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Turning extractive industry into cash cow

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By Rebecca Chimjeka, Yohane Symon & Richard Chirombo:

The word ‘potential’ is, sometimes, thrown around anyhow.

Sometimes it is thrown around to stimulate a feel-good attitude. At times, it is thrown around to stir nostalgic feelings, especially when used in relation to days when Malawians and people of other nationalities used to trek to South Africa to work in mines, thanks to bodies such as the Temporary Employment Bureau of Africa, which used to be a labour recruitment agency.

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But the word is used all the same, with the extractive industry, which include mining, oil and gas production, being one of the players that throw the word around whenever it suits it.

However, it is not only those actively involved in extracting precious stones, oil and gasses that throw the word potential anyhow; even those who monitor activities of extractive industry players sometimes join the game of carelessly throwing ‘potential’ around.

The latest is the 2015/16 Malawi Extractive Industries Transparency Initiative (Mweiti) report, which indicates that, although Malawi has ‘potential’ in its extractive industry, it is failing to realise its full potential from the industry.

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It is, in a way, the same old story; massive potential, but nothing to show for it. They call it the resource curse.

This is despite the fact that Malawi is one of the countries with a horde of mineral resources.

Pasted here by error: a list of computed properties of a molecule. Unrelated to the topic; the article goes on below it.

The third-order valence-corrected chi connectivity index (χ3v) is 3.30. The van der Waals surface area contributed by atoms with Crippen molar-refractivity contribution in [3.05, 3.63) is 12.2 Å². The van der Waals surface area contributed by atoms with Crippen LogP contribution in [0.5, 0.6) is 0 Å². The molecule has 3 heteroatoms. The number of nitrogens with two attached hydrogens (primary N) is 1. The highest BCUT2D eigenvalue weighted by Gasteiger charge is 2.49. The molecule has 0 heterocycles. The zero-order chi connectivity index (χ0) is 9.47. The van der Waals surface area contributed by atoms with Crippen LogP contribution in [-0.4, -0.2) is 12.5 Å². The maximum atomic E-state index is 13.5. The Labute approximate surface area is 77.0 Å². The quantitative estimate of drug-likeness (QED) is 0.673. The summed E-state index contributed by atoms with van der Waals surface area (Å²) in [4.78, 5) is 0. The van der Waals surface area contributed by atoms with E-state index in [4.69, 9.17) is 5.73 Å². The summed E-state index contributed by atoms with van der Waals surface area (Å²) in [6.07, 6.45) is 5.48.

As observed by Mweiti, the country could, literally, be sitting on ‘gold’.

“The country is a small producer of uranium, gemstones, coal and construction materials, although the government is promoting investment in the extractive industries to reach 20 percent of GDP [gross domestic product] in 2020.

“Some have expressed concerns about the sector’s environmental impact, distribution of benefits and license awards, particularly related to the oil exploration around Lake Malawi,” it says.

The only drawback could be that there is, presently, no petroleum production in Malawi.

Despite activity in the extractive industry being at a relatively small scale, organisations that matter seem to take pleasure in hiding information.

No wonder, the Mweiti report shows that the sector is plagued by challenges such as lack of transparency in mining contracts, lack of accurate export data and inaccurate statistics by the National statistical Office (NSO) and Department of Mines (DoM).

According to the report, cases of illegal mining are on the rise in the country, with the government choosing the easy way out— namely, maintaining a hush that is so discomforting to ordinary Malawians that, on October 10 this year, concerned people in Mangochi District demonstrated against policymakers’ inactivity on the issue.

The demonstrators petitioned President Peter Mutharika, through

Mangochi District Commissioner Moses Chimphepo, asking him to act on illegal mining activities taking place in Makanjira and the government-owned Namizimu Forest in the district.

Mouthpiece of the demonstrators, who is also Mangochi Civil Society Network Vice Chairperson, Dickens Mahwayo, says they want sanity to prevail in the sector.

“It is not that people of Makanjira and Namavi are against mining activities. All they want is that procedures should be followed. We want only licensed companies to come and work in the area so that people can be benefitting from natural resources,” Mahwayo says.

The bone of contention is that, since February 2016, some people have been extracting mineral resources without authorisation, in the process clearing land once covered by trees and reducing natural cover to the bare minimum.

This, says Mahwayo, puts not only trees and extractive resources at the mercy of natural devices; it puts lives of future generations on the knife because “rainfall patterns may be affected, soil erosion may become the order of the day” and life may, on the whole, be unbearable.